A sandbox is a testing environment that isolates untested code changes and outright experimentation from the production environment or repository, in the context of software development including Web development and revision control.
Sandboxing protects “live” servers and their data, vetted source code distributions, and other collections of code, data and/or content, proprietary or public, from changes that could be damaging to a mission-critical system or which could simply be difficult to revert, regardless of the intent of the author of those changes. Sandboxes replicate at least the minimal functionality needed to accurately test the programs or other code under development (e.g. usage of the same environment variables as, or access to an identical database to that used by, the stable prior implementation intended to be modified; there are many other possibilities, as the specific functionality needs vary widely with the nature of the code and the application[s] for which it is intended).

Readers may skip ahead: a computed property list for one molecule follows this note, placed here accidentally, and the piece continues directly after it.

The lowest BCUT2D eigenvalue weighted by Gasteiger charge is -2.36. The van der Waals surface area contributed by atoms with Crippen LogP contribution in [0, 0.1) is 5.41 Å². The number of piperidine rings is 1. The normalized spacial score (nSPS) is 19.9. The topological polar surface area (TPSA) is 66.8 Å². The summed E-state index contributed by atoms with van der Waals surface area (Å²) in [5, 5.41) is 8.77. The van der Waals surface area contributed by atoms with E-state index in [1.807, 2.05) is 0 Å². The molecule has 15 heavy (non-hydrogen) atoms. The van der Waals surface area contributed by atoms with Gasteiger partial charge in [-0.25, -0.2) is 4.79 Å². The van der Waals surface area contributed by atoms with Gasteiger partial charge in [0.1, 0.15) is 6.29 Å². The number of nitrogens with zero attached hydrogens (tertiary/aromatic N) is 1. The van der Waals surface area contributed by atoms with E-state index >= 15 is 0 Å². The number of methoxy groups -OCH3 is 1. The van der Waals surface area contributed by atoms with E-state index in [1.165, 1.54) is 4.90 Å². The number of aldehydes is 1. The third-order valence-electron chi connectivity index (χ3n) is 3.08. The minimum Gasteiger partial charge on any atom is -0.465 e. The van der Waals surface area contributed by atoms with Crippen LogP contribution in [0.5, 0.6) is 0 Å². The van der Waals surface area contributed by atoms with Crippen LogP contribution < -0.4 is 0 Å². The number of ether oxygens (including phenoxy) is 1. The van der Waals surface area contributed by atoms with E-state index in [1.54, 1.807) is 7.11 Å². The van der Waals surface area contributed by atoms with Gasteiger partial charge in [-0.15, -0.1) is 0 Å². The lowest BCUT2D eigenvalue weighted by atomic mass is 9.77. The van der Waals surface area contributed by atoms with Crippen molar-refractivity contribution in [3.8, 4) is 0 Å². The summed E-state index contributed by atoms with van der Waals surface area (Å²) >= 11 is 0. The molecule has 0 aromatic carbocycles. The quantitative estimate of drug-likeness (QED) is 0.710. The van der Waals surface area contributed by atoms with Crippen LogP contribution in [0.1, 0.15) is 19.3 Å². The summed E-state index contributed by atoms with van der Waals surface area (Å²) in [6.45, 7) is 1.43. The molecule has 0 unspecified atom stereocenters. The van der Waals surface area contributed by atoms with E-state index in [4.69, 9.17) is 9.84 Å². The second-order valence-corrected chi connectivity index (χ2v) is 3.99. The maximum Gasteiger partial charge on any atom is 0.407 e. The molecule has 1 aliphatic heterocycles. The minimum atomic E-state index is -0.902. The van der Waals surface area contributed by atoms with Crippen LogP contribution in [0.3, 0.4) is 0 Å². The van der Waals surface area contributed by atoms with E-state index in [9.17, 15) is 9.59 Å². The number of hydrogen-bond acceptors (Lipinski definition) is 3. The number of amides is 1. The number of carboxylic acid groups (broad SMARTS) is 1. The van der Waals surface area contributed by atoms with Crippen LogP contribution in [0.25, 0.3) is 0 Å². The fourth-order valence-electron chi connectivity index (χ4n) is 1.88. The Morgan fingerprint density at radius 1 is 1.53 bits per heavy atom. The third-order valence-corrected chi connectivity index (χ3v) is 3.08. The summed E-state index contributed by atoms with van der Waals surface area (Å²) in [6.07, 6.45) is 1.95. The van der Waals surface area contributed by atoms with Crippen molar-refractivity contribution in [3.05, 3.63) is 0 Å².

The concept of sandbox (sometimes also called a working directory, a test server or development server) is typically built into revision control software such as Git, CVS and Subversion (SVN), in which developers “check out” a copy of the source code tree, or a branch thereof, to examine and work on. Only after the developer has (hopefully) fully tested the code changes in their own sandbox, the changes would be checked back into and merged with the repository and thereby made available to other developers or end users of the software.